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Publication numberUS5313753 A
Publication typeGrant
Application numberUS 08/020,303
Publication dateMay 24, 1994
Filing dateFeb 19, 1993
Priority dateAug 27, 1991
Fee statusPaid
Publication number020303, 08020303, US 5313753 A, US 5313753A, US-A-5313753, US5313753 A, US5313753A
InventorsWallace D. Sanger
Original AssigneeSanger Wallace D
Export CitationBiBTeX, EndNote, RefMan
External Links: USPTO, USPTO Assignment, Espacenet
Construction wall panel and panel structure
US 5313753 A
Abstract
A prefabricated panel for forming walls and roofs of buildings includes a concrete planar portion having a first face and a second face, at least one concrete rib projecting from the first face, at least one block of insulating material fitted adjacent to the first face and the at least one rib, a metal stud channel secured over at least one of the at least one rib, anchors for securing the panel to a foundation. A polystyrene strip is preferably contained within each metal stud channel. The anchors preferably include a first angle-iron plate having first and second planar portions, the first planar portion being contained within one of the concrete ribs and the second planar portion being exposed and parallel with the exterior of the rib, a second angle-iron plate having first and second planar portions, the first planar portion being fastened to the second planar portion of first angle iron plate and the second planar portion being secured to the foundation. A structure formed of such panels includes a foundation having a ledge around its edges and several of the panels positioned vertically on the ledge and secured to the foundation to form walls. Additional panels may be placed across the tops of the vertically positioned panels to form a roof. These additional panels have at least one slot for receiving the tops of the vertically positioned panels.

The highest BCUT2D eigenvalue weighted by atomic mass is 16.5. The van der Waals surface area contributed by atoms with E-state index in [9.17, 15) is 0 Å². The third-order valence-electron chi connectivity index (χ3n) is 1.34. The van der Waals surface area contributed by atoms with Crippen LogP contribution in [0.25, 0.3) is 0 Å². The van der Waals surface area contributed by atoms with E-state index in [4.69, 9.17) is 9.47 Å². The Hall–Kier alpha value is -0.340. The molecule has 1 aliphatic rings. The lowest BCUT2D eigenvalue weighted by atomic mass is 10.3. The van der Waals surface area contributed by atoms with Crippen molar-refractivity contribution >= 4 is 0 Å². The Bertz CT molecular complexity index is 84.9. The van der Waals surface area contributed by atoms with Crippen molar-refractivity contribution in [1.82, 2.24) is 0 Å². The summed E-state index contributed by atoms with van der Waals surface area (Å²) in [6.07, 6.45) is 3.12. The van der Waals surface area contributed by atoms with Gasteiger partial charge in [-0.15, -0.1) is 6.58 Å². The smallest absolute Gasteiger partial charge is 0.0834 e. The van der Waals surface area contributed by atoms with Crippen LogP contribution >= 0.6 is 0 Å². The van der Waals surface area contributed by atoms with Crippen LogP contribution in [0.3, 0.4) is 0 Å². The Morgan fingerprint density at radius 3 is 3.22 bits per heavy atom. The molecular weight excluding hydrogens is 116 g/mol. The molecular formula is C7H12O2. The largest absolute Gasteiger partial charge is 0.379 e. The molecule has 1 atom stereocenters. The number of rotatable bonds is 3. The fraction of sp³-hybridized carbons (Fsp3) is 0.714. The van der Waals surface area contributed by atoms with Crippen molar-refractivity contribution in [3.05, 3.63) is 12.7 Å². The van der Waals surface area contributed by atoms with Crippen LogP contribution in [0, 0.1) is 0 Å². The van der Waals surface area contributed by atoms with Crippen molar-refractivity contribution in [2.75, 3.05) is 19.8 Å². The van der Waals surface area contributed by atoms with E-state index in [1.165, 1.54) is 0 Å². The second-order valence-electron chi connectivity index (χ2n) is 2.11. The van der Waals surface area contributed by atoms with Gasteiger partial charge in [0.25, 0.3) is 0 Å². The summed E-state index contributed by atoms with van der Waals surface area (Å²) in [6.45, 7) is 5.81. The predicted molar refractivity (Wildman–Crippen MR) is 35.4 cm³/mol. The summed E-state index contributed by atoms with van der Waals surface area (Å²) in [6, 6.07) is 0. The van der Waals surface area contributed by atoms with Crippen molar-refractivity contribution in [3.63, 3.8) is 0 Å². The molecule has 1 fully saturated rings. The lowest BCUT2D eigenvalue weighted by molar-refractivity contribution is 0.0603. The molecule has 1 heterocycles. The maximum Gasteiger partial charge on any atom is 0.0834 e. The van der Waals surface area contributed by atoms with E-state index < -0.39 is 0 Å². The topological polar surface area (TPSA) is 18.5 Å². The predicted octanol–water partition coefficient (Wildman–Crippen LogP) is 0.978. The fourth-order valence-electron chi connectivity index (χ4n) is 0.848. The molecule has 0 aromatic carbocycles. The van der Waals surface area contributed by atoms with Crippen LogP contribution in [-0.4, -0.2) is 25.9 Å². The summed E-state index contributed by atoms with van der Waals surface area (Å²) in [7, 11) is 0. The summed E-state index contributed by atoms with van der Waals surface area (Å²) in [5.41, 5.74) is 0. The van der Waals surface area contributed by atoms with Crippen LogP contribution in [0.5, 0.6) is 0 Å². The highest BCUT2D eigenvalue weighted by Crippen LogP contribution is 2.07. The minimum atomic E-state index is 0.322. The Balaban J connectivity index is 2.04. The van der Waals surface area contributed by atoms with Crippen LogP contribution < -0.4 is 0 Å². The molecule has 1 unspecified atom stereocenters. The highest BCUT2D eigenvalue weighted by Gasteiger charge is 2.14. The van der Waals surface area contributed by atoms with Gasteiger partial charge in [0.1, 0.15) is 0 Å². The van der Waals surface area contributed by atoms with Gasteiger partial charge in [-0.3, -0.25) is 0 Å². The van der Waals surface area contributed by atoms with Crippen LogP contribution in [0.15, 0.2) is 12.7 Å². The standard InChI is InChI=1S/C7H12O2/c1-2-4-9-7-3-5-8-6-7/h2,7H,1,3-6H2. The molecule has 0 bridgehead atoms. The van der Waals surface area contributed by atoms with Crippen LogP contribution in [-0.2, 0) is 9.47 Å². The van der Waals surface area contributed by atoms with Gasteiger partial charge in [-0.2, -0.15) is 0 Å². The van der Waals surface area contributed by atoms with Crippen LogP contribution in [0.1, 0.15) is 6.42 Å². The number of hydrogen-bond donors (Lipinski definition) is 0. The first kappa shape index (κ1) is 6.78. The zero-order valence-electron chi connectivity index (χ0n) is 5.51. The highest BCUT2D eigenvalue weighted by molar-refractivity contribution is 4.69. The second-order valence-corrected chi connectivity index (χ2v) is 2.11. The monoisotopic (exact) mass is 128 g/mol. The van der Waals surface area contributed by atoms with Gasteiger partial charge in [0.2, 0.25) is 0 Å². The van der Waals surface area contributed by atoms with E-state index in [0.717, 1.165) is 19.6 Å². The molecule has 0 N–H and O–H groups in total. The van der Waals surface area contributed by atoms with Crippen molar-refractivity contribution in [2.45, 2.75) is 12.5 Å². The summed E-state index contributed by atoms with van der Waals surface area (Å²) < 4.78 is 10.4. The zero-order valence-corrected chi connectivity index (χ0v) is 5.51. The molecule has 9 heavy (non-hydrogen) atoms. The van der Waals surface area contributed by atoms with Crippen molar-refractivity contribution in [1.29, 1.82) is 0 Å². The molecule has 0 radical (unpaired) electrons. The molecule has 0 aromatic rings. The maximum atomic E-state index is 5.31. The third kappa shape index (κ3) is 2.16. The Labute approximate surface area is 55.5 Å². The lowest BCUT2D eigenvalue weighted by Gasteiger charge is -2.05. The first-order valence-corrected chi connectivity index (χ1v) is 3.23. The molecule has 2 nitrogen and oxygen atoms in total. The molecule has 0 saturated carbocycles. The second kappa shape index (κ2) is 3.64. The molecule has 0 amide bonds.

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Claims(27)
I claim as my invention:
1. A prefabricated panel for forming walls and roofs of buildings, comprising:
a concrete planar portion having a first face and a second face,
at least one concrete rib projecting from said first face end having a rib outer face,
at least one block of insulating material fitted adjacent to said first face and said at least one rib,
a metal stud member adapted to receive drywall anchoring fasteners comprising a metal sheet secured substantially parallel to and spaced apart from said rib outer face with rib connecting and spacing means,
anchoring means for securing said panel to a foundation.
2. A prefabricated panel as in claim 1, wherein said metal stud member comprises a metal stud channel and wherein said rib connecting and spacing means comprises a side of said metal stud channel, additionally comprising a polystyrene strip contained within each said metal stud channel.
3. A prefabricated panel as in claim 1, additionally comprising:
a horizontal top edge,
a concrete rib having an outer face, projecting from said first face and extending along said top edge,